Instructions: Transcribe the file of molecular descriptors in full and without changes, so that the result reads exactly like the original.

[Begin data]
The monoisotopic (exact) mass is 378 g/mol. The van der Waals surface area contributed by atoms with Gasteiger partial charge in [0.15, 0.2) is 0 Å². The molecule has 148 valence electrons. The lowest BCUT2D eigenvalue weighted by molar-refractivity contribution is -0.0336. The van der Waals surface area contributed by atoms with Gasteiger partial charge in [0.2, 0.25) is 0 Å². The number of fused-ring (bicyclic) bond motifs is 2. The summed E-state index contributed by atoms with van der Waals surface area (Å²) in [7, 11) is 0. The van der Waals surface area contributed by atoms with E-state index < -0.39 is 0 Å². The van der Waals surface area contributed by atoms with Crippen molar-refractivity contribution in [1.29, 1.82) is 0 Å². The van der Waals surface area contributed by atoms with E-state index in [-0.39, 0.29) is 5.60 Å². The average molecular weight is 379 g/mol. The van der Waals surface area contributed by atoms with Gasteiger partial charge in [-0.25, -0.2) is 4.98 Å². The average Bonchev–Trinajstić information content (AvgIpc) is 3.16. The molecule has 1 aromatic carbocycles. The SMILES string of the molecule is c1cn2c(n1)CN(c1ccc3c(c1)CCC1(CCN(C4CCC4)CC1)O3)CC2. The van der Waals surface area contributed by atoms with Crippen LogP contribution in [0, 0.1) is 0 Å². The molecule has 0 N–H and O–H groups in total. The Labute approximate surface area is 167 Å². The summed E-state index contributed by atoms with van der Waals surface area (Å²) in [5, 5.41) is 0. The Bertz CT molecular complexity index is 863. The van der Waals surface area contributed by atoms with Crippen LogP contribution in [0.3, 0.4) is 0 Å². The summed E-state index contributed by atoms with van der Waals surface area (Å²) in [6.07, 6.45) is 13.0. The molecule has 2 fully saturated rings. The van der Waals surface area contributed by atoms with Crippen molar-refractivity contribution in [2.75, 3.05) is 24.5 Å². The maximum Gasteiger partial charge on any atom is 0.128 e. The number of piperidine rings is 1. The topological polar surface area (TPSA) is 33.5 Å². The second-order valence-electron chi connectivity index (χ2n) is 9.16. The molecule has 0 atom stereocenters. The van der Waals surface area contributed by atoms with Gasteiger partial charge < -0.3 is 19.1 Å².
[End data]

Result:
The monoisotopic (exact) mass is 378 g/mol. The van der Waals surface area contributed by atoms with Gasteiger partial charge in [0.15, 0.2) is 0 Å². The molecule has 148 valence electrons. The lowest BCUT2D eigenvalue weighted by molar-refractivity contribution is -0.0336. The van der Waals surface area contributed by atoms with Gasteiger partial charge in [0.2, 0.25) is 0 Å². The number of fused-ring (bicyclic) bond motifs is 2. The summed E-state index contributed by atoms with van der Waals surface area (Å²) in [7, 11) is 0. The van der Waals surface area contributed by atoms with E-state index < -0.39 is 0 Å². The van der Waals surface area contributed by atoms with Crippen molar-refractivity contribution in [1.29, 1.82) is 0 Å². The van der Waals surface area contributed by atoms with E-state index in [-0.39, 0.29) is 5.60 Å². The average molecular weight is 379 g/mol. The van der Waals surface area contributed by atoms with Gasteiger partial charge in [-0.25, -0.2) is 4.98 Å². The average Bonchev–Trinajstić information content (AvgIpc) is 3.16. The molecule has 1 aromatic carbocycles. The SMILES string of the molecule is c1cn2c(n1)CN(c1ccc3c(c1)CCC1(CCN(C4CCC4)CC1)O3)CC2. The van der Waals surface area contributed by atoms with Crippen LogP contribution in [0, 0.1) is 0 Å². The molecule has 0 N–H and O–H groups in total. The Labute approximate surface area is 167 Å². The summed E-state index contributed by atoms with van der Waals surface area (Å²) in [5, 5.41) is 0. The Bertz CT molecular complexity index is 863. The van der Waals surface area contributed by atoms with Crippen LogP contribution in [0.3, 0.4) is 0 Å². The summed E-state index contributed by atoms with van der Waals surface area (Å²) in [6.07, 6.45) is 13.0. The molecule has 2 fully saturated rings. The van der Waals surface area contributed by atoms with Crippen molar-refractivity contribution in [2.75, 3.05) is 24.5 Å². The maximum Gasteiger partial charge on any atom is 0.128 e. The number of piperidine rings is 1. The topological polar surface area (TPSA) is 33.5 Å². The second-order valence-electron chi connectivity index (χ2n) is 9.16. The molecule has 0 atom stereocenters. The van der Waals surface area contributed by atoms with Gasteiger partial charge < -0.3 is 19.1 Å².